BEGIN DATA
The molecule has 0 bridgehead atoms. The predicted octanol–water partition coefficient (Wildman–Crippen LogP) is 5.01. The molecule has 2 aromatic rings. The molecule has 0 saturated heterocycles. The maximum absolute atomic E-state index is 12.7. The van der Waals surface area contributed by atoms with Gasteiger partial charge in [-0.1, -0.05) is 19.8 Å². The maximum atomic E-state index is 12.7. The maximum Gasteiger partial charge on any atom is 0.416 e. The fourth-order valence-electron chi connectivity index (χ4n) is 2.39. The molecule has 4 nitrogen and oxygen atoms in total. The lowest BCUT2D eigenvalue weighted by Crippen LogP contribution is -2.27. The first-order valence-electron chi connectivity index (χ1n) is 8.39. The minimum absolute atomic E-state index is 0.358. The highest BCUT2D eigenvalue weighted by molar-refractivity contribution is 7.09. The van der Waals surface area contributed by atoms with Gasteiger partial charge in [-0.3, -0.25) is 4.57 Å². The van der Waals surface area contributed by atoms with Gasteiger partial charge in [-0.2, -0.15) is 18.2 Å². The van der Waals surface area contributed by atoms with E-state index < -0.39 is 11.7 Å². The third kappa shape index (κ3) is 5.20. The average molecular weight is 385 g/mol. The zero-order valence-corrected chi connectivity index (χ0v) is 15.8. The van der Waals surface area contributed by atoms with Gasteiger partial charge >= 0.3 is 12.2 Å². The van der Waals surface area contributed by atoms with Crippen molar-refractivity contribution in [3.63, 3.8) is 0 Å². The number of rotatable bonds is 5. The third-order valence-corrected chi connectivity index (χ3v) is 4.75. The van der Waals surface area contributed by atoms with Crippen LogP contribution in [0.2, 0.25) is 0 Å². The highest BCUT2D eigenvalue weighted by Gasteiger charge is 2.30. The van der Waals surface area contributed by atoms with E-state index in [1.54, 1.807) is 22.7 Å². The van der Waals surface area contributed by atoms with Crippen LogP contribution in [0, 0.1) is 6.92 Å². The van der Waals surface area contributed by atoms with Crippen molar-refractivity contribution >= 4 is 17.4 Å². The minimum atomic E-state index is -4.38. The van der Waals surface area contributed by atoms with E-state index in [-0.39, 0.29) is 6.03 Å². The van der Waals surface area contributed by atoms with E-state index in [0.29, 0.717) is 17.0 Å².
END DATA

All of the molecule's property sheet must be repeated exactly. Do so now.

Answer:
The molecule has 0 bridgehead atoms. The predicted octanol–water partition coefficient (Wildman–Crippen LogP) is 5.01. The molecule has 2 aromatic rings. The molecule has 0 saturated heterocycles. The maximum absolute atomic E-state index is 12.7. The van der Waals surface area contributed by atoms with Gasteiger partial charge in [-0.1, -0.05) is 19.8 Å². The maximum atomic E-state index is 12.7. The maximum Gasteiger partial charge on any atom is 0.416 e. The fourth-order valence-electron chi connectivity index (χ4n) is 2.39. The molecule has 4 nitrogen and oxygen atoms in total. The lowest BCUT2D eigenvalue weighted by Crippen LogP contribution is -2.27. The first-order valence-electron chi connectivity index (χ1n) is 8.39. The minimum absolute atomic E-state index is 0.358. The highest BCUT2D eigenvalue weighted by molar-refractivity contribution is 7.09. The van der Waals surface area contributed by atoms with Gasteiger partial charge in [-0.3, -0.25) is 4.57 Å². The van der Waals surface area contributed by atoms with Gasteiger partial charge in [-0.2, -0.15) is 18.2 Å². The van der Waals surface area contributed by atoms with E-state index < -0.39 is 11.7 Å². The third kappa shape index (κ3) is 5.20. The average molecular weight is 385 g/mol. The zero-order valence-corrected chi connectivity index (χ0v) is 15.8. The van der Waals surface area contributed by atoms with Gasteiger partial charge >= 0.3 is 12.2 Å². The van der Waals surface area contributed by atoms with Crippen molar-refractivity contribution in [3.63, 3.8) is 0 Å². The number of rotatable bonds is 5. The third-order valence-corrected chi connectivity index (χ3v) is 4.75. The van der Waals surface area contributed by atoms with Crippen LogP contribution in [0.2, 0.25) is 0 Å². The highest BCUT2D eigenvalue weighted by Gasteiger charge is 2.30. The van der Waals surface area contributed by atoms with E-state index in [1.54, 1.807) is 22.7 Å². The van der Waals surface area contributed by atoms with Crippen LogP contribution in [0, 0.1) is 6.92 Å². The van der Waals surface area contributed by atoms with Crippen molar-refractivity contribution >= 4 is 17.4 Å². The minimum atomic E-state index is -4.38. The van der Waals surface area contributed by atoms with E-state index in [-0.39, 0.29) is 6.03 Å². The van der Waals surface area contributed by atoms with E-state index in [0.29, 0.717) is 17.0 Å².